It’s before dawn on a Saturday, and already hundreds of people of all ages are cycling, jogging and briskly walking around Hanoi's iconic Hoan Kiem Lake.
Some are working out at a makeshift gym equipped with weights of rusting iron and battered concrete, while dozens of elderly people are going through the slow-motion movements of Tai Chi, or waving their arms and legs about in more robust improvised calisthenics.
The number of elderly in Vietnam is growing at one of the fastest rates in the world, according to the World Bank and others.
While Vietnam is enjoying what is called a demographic "golden age" with some one quarter of the population between the ages of 10 and 24, that picture is changing rapidly due to a combination of falling birth rates coupled with rising life expectancy.
"If you take the example of developed nations like for example France or Germany it took them more than 50 years or more to be an aging society," Ousmane Dione, the World Bank's country director for Vietnam told me. "In Vietnam, we're talking about a decade and a half or so."
By 2040, it's estimated that more than one fifth of the population will be over 60.
Vietnam is hardly alone in facing the challenges of an aging population, even in Asia. But unlike Japan, or even China, where the per capita income is nearly double Vietnam's, this rapid transition is happening at a much earlier stage of the country's development.
"This is happening at a moment when Vietnam is not yet rich enough to take care of its fast aging population, so this presents huge challenges," says Dione. Challenges include providing health care and pensions.
Currently, Vietnam's pension system covers only about 20 percent of the workforce, the World Bank says, excluding people like farmers or those working in the informal sector.
I met a 62-year-old man not far from the lake, who was heating baguettes at the roadside on a charcoal grill.
"I used to be a hawker in the market so I don't get any pension," Phung Van Binh says. "In recent years, prices have gone up a lot so I have to work harder to earn more money."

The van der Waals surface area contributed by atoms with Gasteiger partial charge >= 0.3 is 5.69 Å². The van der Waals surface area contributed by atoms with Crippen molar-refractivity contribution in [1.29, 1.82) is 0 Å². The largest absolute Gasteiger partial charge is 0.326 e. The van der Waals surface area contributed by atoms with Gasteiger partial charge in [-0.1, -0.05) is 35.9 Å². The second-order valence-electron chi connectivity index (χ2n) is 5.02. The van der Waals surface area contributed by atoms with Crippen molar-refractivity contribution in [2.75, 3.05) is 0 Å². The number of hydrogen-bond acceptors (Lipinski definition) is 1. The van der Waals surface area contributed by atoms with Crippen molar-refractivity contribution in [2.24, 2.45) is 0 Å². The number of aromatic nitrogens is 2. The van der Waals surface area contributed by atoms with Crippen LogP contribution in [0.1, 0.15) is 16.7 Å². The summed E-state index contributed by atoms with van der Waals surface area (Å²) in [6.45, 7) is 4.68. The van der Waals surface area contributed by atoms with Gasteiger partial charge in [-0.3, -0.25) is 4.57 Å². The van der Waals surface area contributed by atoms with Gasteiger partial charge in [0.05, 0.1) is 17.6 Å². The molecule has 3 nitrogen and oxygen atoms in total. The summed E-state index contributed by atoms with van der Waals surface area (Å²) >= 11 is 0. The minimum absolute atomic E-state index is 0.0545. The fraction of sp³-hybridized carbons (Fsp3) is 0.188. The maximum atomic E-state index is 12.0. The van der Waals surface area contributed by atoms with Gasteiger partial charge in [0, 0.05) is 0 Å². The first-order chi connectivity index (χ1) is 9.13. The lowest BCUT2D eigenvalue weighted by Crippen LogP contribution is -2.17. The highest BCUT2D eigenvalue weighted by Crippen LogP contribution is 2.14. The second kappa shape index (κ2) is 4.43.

Another problem, analysts say, is the retirement age: With the increase in longevity, people are leaving the workforce too young.
Senior economist and former government adviser Le Dang Doanh himself is showing no signs of retiring any time soon, and believes more Vietnamese need to follow his example.
"The government has asked the national assembly to raise the age of retirement for ladies from 55 to 60 and for men from 60 to 62, and now the national assembly is debating," he explains. "I think they will accept it with some controversial discussion." Vietnam is also looking at reforming the pension system, but that too is proving controversial.
Dione at the World Bank agrees that "It is critical to look at whole issue of retirement age and pensions. I believe that there is an urgent need for this country to very quickly revisit these."
Both Dione and Doanh want to see Vietnam's government doing more not only to keep people working longer, but to increase the participation of women in the workforce, outside the agriculture sector.
I spoke with a 61-year-old woman selling cut flowers in Hanoi's old district. "I don't get any pension," says Chu Thi Thanh. "Before when I was a farmer I used to really struggle, but now selling flowers I earn more and can save a bit for the future."
And just as she is thinking of her later years, if Vietnam wants its economy to stay fit and its people to continue marching on the path to prosperity, it will need to start preparing now for its graying future.